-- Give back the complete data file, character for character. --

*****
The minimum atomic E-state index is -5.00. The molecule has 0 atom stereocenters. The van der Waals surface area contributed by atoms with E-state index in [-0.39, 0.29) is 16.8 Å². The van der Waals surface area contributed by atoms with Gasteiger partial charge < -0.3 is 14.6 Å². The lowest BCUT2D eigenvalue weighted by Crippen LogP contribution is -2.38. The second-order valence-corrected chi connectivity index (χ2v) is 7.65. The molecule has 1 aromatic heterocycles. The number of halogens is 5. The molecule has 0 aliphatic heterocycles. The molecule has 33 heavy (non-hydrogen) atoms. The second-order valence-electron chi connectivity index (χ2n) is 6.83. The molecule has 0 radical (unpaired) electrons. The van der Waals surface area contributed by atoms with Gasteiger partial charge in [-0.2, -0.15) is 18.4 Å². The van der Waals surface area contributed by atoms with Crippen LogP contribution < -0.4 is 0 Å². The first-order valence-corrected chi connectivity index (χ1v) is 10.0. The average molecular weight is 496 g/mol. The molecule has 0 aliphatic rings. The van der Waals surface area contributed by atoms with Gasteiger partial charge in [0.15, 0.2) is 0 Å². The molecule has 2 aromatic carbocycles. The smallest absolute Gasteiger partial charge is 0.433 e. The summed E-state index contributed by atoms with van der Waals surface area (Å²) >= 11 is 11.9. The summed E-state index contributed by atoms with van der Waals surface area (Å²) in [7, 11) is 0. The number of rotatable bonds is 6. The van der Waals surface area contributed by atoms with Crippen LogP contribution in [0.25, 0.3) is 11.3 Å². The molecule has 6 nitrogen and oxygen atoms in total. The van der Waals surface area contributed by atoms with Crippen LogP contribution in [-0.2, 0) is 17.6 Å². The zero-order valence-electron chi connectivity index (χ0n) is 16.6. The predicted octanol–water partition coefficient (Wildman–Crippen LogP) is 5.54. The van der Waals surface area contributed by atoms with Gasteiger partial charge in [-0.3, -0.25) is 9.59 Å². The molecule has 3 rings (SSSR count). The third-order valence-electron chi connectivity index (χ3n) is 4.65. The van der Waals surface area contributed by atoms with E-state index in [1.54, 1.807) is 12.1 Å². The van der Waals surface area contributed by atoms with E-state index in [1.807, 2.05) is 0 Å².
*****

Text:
The minimum atomic E-state index is -5.00. The molecule has 0 atom stereocenters. The van der Waals surface area contributed by atoms with E-state index in [-0.39, 0.29) is 16.8 Å². The van der Waals surface area contributed by atoms with Gasteiger partial charge < -0.3 is 14.6 Å². The lowest BCUT2D eigenvalue weighted by Crippen LogP contribution is -2.38. The second-order valence-corrected chi connectivity index (χ2v) is 7.65. The molecule has 1 aromatic heterocycles. The number of halogens is 5. The molecule has 0 aliphatic heterocycles. The molecule has 33 heavy (non-hydrogen) atoms. The second-order valence-electron chi connectivity index (χ2n) is 6.83. The molecule has 0 radical (unpaired) electrons. The van der Waals surface area contributed by atoms with Gasteiger partial charge in [-0.2, -0.15) is 18.4 Å². The van der Waals surface area contributed by atoms with Crippen LogP contribution < -0.4 is 0 Å². The first-order valence-corrected chi connectivity index (χ1v) is 10.0. The average molecular weight is 496 g/mol. The molecule has 0 aliphatic rings. The van der Waals surface area contributed by atoms with Gasteiger partial charge in [0.15, 0.2) is 0 Å². The molecule has 2 aromatic carbocycles. The smallest absolute Gasteiger partial charge is 0.433 e. The summed E-state index contributed by atoms with van der Waals surface area (Å²) >= 11 is 11.9. The summed E-state index contributed by atoms with van der Waals surface area (Å²) in [7, 11) is 0. The number of rotatable bonds is 6. The van der Waals surface area contributed by atoms with Crippen LogP contribution in [0.25, 0.3) is 11.3 Å². The molecule has 6 nitrogen and oxygen atoms in total. The van der Waals surface area contributed by atoms with Crippen LogP contribution in [-0.2, 0) is 17.6 Å². The zero-order valence-electron chi connectivity index (χ0n) is 16.6. The predicted octanol–water partition coefficient (Wildman–Crippen LogP) is 5.54. The van der Waals surface area contributed by atoms with Gasteiger partial charge in [-0.3, -0.25) is 9.59 Å². The molecule has 3 rings (SSSR count). The third-order valence-electron chi connectivity index (χ3n) is 4.65. The van der Waals surface area contributed by atoms with E-state index in [1.54, 1.807) is 12.1 Å². The van der Waals surface area contributed by atoms with E-state index in [1.807, 2.05) is 0 Å².